What Causes Fungus to Grow Under Acrylic Nails? 

Nail fungi thrive in moist, warm, and dark environments. Thus spaces or cracks between or under artificial nails provide the perfect conditions for fungal growth.

But where do they come from? Unfortunately, it’s a difficult question. First, some fungi live in our bodies, in the guts, and on the skin. Some also live in soil, on plants, and pets. So, they’re all around you.

The good news is that a healthy body doesn’t provide the ideal conditions for full-blown attacks. This is especially true if you maintain proper health and hygiene.

But visiting nail salons and wearing acrylic nails predisposes us to fungal attacks for a few reasons;

  1. Contaminated equipment: Nail salons attend to dozens of people in a day and hundreds per month. So, there’s a good chance a few visitors have nail fungi or other fungi. Yet, the salons use the same equipment for everyone! Fungi spread this way easily.
  2. Nail damage: Nail damage is a more serious issue and the most common cause of nail fungi. For instance, acrylic nail application and the removal process involve aggressive filing, which can damage the nail plate and bed, leaving tiny cracks and gaps. Then the artificial nail goes over the real nail, trapping moisture and debris in the said gaps. This provides the perfect breeding ground for nail fungi.
  3. Nail polish moisture: Nail polish contains plenty of water. Under ideal conditions, the water evaporates during curing, leaving behind a hard, durable surface. Unfortunately, not all the moisture evaporates. Instead, some water is trapped between the hard acrylic coat and the natural nail. This can invite fungi and bacteria.

Risk Factors

Anyone with acrylic nails can get nail fungi. However, the following predisposing factors make you a bigger risk;

  • Diminished blood circulation around the nails
  • Humid and moist environments (at work or home)
  • Slow-growing natural nails (perhaps due to trauma)
  • Wearing artificial nails for a long time
  • A family history of fungal attacks
  • Previous injury or infection
  • Diabetes, HIV, AIDS, or a weakened immune system

Signs of Fingernail Fungal Infection

Unfortunately, fingernail fungal infections don’t show any symptoms at first. This is the biggest stumbling block to addressing the problem.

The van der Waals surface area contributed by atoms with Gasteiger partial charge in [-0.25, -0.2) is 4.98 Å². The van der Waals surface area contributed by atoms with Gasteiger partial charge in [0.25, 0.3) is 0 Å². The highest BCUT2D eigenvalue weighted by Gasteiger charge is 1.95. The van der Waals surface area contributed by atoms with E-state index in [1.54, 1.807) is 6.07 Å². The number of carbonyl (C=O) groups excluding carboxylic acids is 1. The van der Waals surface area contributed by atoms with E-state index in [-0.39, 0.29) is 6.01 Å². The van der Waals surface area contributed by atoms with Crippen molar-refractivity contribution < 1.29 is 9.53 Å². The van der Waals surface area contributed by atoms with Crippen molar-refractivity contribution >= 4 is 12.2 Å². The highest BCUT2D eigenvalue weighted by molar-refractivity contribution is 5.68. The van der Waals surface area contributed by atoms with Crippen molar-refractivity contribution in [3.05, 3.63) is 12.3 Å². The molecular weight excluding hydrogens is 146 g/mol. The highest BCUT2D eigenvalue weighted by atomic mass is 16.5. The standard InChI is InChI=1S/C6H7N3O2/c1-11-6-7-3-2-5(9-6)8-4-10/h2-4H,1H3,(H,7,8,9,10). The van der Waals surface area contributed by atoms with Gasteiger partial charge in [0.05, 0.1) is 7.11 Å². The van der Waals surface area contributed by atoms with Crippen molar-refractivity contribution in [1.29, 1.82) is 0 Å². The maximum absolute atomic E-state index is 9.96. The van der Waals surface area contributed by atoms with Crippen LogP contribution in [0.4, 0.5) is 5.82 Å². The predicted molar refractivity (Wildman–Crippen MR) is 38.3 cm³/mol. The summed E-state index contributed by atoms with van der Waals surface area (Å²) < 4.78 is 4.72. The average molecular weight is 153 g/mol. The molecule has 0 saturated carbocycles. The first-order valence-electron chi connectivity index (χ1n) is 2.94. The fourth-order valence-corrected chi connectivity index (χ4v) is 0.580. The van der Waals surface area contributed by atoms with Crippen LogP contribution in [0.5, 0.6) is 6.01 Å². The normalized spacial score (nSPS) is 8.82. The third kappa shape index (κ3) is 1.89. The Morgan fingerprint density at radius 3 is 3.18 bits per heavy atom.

It takes weeks or months to see early symptoms. So, it’s already an established problem when you begin treatment.

Nonetheless, it helps to watch for telltale symptoms to catch the problem before it’s a full-blown infection. Common signs include;

  1. Nail discoloration: Discolored nails are an early-stage symptom, often visible within several weeks of infection. The nails may turn yellow, white, black, or green, depending on the type of fungus.
  2. Thickening and distortion of the nail: This is another first-stage sign. Fungal nails are characteristically thicker than healthy nails. They are also of an unusual shape, typically rugged and distorted.
  3. The nails lift from the nail bed: If your nails begin lifting from the beds without any injuries, you likely have nail fungi. This can affect the whole nail or part of it, leaving a visible space between the nail plate and the bed.
  4. Pain and discomfort: Fungal nails aren’t painful, especially in the early stages. However, you may later experience slight pain and discomfort as the nail weakens.
  5. Weak, crumbly nails: Fungal infections weaken the nails and make them prone to crumbling. For instance, pieces of the nail may break off without significant pressure.

Besides the above signs, watch the surrounding skin. For example, fingernail fungus from acrylic nails sometimes causes the surrounding skin, including the cuticles, to become scaly and cracked. The surrounding skin may also swell and redden.

How to Prevent Fungal Infection from Artificial Nails 

Prevention is better than cure. So, we strongly recommend avoiding nail fungus first so you don’t have to deal with the ugly consequences.